We all become that old codger telling the kids their music is shit compared to what we went through.  I like to think I’m more open minded but I’m no different.   I went to a basement show here in Portland when I first moved to town hoping to support a guy I knew from Vegas as his new band was playing.  The sound was awful.  I couldn't hear his vocals, and yet tons of kids were jumping up trying to sing his lyrics into the microphone.  It was cute, totally derivative of Crimpshrine, and it made me want to throw up.  I've rarely gone to a punk show since.  So yeah.  I'm just like every generation from before.  I'm not that interested in what "punk" is doing today and I haven't been to interested in it's evolution, or stasis, since I stopped contributing to that scene.  For me it's equal parts "that's not how I'd do it" and "been there, done that."  Fuckin kids these days....

             I’ve been hoping for the next exciting youth explosion of music for a while now but since it hasn't been forthcoming I've instead regressed into loving R&B dating from the 60's through what's happening today, along with golden age Hip Hop. Rarely I'll get a wild hair and stumble over some  hardcore thrash classics in my record collection but that thrill only lasts for one side of one record usually.  If the latest and greatest for today’s generation is Dub-Step I feel sorry for the kids today.  Maybe I've only heard the shitty dub-step and I'm missing out on the really solid stuff?  Well, I'm at least thankful Nu-Metal died a thousand deaths so the kids aren’t completely without taste.  But you can set your watch to revivals so the Nu Metal revival is probably only a short time away from exploding again.  I was bitching about the lack of spark/originality in new music to a friend some time ago and she remarked that music has gone downhill since they took music out of the public schools curriculum.  Maybe there’s something to be said for that?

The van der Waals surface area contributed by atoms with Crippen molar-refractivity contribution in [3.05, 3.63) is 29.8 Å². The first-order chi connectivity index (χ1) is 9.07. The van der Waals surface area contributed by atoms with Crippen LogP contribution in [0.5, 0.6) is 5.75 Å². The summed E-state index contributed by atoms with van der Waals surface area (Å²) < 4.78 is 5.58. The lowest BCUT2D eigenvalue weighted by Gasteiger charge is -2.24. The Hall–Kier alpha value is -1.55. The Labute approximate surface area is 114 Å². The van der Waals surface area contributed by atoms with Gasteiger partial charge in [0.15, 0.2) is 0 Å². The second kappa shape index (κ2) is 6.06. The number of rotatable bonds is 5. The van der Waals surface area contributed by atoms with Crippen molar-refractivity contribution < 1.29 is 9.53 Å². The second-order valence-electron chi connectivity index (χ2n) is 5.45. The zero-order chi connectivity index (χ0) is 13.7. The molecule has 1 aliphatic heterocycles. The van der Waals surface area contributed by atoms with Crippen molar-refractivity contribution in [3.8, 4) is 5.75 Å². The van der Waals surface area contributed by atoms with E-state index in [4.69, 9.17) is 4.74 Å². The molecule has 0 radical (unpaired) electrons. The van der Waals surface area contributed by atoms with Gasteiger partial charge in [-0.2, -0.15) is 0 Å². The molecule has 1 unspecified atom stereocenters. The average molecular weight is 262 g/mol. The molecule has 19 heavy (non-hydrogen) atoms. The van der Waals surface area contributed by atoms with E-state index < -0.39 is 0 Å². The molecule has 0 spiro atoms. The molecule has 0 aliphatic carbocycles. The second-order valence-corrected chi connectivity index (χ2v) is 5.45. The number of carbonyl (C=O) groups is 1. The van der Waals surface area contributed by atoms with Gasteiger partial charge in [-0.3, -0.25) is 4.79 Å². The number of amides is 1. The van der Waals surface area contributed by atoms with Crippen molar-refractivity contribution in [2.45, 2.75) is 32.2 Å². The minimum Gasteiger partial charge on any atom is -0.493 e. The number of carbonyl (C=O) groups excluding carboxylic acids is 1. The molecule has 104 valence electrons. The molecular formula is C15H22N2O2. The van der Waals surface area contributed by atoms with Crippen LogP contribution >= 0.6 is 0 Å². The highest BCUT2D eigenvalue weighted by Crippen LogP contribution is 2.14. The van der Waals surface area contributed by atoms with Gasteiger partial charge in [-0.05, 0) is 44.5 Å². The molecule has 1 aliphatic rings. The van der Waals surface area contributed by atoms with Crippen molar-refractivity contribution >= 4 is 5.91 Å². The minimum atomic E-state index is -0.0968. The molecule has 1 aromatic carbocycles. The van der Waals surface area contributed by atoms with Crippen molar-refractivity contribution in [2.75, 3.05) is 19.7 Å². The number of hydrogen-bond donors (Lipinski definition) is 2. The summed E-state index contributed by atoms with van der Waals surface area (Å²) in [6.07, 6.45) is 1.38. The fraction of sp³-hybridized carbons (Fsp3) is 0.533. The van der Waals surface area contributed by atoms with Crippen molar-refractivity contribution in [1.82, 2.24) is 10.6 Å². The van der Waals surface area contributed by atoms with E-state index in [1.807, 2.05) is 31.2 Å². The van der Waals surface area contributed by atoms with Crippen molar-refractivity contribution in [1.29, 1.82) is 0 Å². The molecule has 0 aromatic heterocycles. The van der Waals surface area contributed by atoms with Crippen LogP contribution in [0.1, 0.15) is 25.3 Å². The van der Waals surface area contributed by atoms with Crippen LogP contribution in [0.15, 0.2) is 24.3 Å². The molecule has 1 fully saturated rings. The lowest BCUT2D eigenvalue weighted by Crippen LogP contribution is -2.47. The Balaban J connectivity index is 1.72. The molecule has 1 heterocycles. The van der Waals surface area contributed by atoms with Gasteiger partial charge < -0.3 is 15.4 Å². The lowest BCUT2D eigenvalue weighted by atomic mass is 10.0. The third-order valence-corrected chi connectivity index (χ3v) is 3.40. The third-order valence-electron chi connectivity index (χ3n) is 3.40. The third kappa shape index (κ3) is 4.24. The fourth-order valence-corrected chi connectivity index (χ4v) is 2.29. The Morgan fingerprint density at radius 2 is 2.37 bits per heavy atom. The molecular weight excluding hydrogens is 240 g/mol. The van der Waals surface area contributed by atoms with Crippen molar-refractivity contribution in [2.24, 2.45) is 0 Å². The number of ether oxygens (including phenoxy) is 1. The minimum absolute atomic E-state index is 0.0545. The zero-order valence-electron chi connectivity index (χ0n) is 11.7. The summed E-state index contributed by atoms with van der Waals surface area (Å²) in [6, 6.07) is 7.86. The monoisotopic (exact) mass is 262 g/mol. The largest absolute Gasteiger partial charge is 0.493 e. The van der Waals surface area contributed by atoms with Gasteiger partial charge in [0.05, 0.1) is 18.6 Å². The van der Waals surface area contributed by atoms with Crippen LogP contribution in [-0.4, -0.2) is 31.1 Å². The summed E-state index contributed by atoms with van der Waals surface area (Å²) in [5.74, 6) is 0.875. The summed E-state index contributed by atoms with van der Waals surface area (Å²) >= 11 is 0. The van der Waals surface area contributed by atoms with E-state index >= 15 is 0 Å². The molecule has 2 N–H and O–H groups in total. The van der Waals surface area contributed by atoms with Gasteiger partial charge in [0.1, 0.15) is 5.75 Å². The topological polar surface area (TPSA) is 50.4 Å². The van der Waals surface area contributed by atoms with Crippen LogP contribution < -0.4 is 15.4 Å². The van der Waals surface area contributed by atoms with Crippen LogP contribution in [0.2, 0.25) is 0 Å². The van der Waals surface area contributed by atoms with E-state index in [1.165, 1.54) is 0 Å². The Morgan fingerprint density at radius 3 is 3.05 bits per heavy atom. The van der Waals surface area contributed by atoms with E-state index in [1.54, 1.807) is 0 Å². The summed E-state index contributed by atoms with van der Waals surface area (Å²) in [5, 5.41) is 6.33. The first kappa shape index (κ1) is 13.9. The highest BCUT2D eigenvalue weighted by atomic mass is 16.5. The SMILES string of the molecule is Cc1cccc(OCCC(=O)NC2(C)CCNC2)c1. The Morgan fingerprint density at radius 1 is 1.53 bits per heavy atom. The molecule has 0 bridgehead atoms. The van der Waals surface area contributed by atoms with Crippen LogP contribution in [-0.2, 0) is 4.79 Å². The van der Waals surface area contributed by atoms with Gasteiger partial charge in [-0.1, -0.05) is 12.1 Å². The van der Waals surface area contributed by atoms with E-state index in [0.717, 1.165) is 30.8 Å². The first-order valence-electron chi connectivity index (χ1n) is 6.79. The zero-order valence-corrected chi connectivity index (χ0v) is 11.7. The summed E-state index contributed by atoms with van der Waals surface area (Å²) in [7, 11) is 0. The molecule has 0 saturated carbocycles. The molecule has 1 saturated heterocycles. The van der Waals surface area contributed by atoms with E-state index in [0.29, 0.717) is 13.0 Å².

Truth is there’s a million underground scenes all over the world today.  I just don’t know about em cause I don’t get the text messages.  Arena rock is also on it’s last legs so what comes next has the potential to be exciting.  Since I'm approaching middle age chances are good I won’t find out about the new shit until it’s not cool anymore.  

            This is a page out of Las Vegas history.  I don’t know shit about so I won’t bother to try and analyze it.  I don't know if it was the pinnacle of what the Vegas underground had to offer but I'm sure the folks who went to the shows with these bands will say it is.  The MIA songs on here are good finds.  I recall seeing the Self Abuse logo spray painted on the wall at the unofficial smoking section around the corner from Eldorado High School in 1988.  I'm sure I bought weed from some hessian while standing in front of it.  I spray painted that logo on numerous walls myself because I liked it so much even though I never got a chance to hear em until checking em out here.  Good stuff.  I’m glad I defaced property in their name. 

            Anyway.  I got no pictures of the tape cover, no pictures of the bands, no nothing.  I'm not even sure if that's the real title of this cassette.  And yet the music lives on.  I have little or no connection to the scene documented here.  I just thought it was interesting.  Vegas was a small town until about 1990.  It must have been something back in 83 for the bands and the audiences.  Making punk rock exist out of pure momentum out in the middle of nowhere.  Good for them.  And us. 

            I got this compilation from some guy in England of all places.  Weird.  Good show old chap!  In addition to this comp it's worth mentioning that I found this guy from France who's got some weird Vegas demos I've never heard before including a Sampson's Army demo, Abeyance, Remains, and Personal Regrets.  He don't speak English so good so I don't know what he's going on and on about in the emails we've exchanged.  Maybe you'll have better luck talking to the guy.  Although he did share with me an obscure Self Abuse demo you can play online but not download.      

Download Viva Las Vegas Compilation below